Below - Fig.4: Wesleyan Chapel, Chamberlayne Road, Kensal Rise, London. © Julian Osley (CC BY-SA 2.0).

Fig 4

Below - Fig.5: Beeston Methodist Church, Nottinghamshire. © Andrewrabbott (CC BY-SA 4.0).

Fig 5

The ground floor of the Albert Memorial Hall accommodated offices and lecture rooms (this is now the Albert’s Schloss ‘Beer Palace’), and the upper level housed a large auditorium seating more than two thousand people (disused for decades, but now fully restored and converted into a functioning and popular music venue, Albert Hall). Morley was fully experienced working in a clearly recognisable Gothic style, having designed, amongst other structures, the Wesleyan Chapel, Chamberlayne Road, Kensal Rise, London (1900) (Fig.4), and Beeston Methodist Church, Nottinghamshire (1902), known previously as Chilwell Road Methodist Church (Fig.5). The superficial treatment of the gables rising between the distinctively plain pinnacles located at each corner of the towers in these two earlier buildings, as well as cusp-less tracery in their windows, can be seen as leitmotifs, or traits, of Morley’s Gothic. Generally, it can be observed that the surfeit of minute decorative ornament found in later medieval Gothic architecture, as seen in many Gothic buildings, such as York Minster (Fig.6), was not part of his Victorian reinterpretation of the style.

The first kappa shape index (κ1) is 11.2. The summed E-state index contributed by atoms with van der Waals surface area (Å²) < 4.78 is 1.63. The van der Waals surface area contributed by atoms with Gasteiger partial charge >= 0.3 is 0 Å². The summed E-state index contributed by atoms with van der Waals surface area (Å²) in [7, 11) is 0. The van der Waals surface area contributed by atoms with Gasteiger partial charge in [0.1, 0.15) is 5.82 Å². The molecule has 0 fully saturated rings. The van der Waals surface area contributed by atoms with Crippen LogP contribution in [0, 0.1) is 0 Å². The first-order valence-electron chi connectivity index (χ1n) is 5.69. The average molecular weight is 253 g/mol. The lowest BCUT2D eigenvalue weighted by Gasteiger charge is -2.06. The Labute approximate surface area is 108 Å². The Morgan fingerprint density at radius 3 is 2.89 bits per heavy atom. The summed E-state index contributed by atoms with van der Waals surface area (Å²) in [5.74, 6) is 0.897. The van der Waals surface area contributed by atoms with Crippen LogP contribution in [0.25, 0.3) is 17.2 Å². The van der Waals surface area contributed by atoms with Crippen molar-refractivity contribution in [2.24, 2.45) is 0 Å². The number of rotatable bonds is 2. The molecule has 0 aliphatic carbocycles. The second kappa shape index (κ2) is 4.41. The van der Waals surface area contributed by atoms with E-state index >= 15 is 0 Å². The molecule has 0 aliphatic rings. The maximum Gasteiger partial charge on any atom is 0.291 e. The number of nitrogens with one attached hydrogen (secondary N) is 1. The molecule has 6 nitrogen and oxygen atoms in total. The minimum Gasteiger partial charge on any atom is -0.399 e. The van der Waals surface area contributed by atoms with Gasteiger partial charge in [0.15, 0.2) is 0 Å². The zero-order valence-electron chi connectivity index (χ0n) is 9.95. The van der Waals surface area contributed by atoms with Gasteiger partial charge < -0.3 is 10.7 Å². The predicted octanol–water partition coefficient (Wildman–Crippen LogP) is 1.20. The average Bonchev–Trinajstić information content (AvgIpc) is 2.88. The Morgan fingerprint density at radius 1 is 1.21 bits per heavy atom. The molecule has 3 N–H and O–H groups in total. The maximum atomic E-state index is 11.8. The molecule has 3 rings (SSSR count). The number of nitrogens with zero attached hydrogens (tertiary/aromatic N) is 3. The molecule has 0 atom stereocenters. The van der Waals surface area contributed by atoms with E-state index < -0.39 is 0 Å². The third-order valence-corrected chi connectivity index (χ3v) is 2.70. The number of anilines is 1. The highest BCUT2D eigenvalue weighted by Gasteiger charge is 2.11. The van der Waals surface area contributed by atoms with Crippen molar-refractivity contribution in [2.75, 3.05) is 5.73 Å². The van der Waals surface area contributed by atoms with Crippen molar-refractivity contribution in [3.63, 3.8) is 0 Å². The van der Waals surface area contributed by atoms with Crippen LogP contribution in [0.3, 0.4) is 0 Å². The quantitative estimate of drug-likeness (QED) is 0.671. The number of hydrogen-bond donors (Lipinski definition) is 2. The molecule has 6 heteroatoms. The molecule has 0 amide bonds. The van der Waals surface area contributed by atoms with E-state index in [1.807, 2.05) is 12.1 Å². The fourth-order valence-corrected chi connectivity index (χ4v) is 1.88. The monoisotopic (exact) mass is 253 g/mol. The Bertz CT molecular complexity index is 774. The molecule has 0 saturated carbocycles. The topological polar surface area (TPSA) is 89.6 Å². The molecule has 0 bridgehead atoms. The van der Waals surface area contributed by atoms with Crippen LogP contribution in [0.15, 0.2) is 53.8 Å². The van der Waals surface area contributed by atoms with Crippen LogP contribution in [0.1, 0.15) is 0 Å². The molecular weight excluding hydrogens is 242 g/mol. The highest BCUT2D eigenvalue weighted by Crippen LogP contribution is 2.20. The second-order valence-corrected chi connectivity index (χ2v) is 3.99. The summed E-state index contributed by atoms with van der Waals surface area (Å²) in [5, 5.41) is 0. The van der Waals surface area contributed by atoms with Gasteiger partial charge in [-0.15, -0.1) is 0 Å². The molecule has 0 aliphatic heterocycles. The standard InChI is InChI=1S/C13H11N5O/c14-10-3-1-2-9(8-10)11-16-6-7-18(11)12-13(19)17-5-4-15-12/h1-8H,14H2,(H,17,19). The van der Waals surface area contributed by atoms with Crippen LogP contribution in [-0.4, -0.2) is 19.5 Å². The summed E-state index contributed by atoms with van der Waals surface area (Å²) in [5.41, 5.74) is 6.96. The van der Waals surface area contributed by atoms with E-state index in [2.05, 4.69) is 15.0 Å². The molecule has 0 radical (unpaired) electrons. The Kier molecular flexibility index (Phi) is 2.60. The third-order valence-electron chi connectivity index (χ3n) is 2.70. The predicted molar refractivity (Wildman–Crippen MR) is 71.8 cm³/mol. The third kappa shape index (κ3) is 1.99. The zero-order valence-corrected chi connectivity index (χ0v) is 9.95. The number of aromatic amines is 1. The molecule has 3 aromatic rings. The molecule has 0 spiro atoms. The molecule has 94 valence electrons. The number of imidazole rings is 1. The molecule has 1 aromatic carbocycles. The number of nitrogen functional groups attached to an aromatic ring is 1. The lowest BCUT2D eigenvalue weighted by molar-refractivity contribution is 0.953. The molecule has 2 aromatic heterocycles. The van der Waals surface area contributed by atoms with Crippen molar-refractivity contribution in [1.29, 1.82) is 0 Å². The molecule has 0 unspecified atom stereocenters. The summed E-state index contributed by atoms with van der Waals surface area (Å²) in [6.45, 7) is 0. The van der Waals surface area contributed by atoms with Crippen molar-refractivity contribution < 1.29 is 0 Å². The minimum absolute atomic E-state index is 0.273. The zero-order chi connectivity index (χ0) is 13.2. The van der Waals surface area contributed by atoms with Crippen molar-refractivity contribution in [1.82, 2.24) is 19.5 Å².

Below - Fig.6: Western façade of York Minster. © Peter N. Lindfield.

Fig 6

Morley’s pared-back style can be seen to have evolved further when he turned to design the Albert Memorial Hall. The distinctive façade is finished in Burmantofts architectural faience (glazed ceramics), with the glazed surface of the pottery tiles easy being easy to wash—particularly helpful given the build-up of grime from the pollution of industry. The overtly Gothic characteristics on the Peter Street façade of the structure include the panelling with low-rise ogee arches in the heads (Fig.7). The ogee arch is a more decorative variant of the Gothic pointed arch, and it became especially popular in England’s Decorated (c.1290–1350) and Perpendicular (1332–Tudor period) Gothic phases. These ogee panels on the Peter Street façade, curiously, do not align with the vertical glazing bars (mullions) of the two top-most window registers; they, consequently, deviate from the general alignment principles typically governing both Classical and Gothic architecture.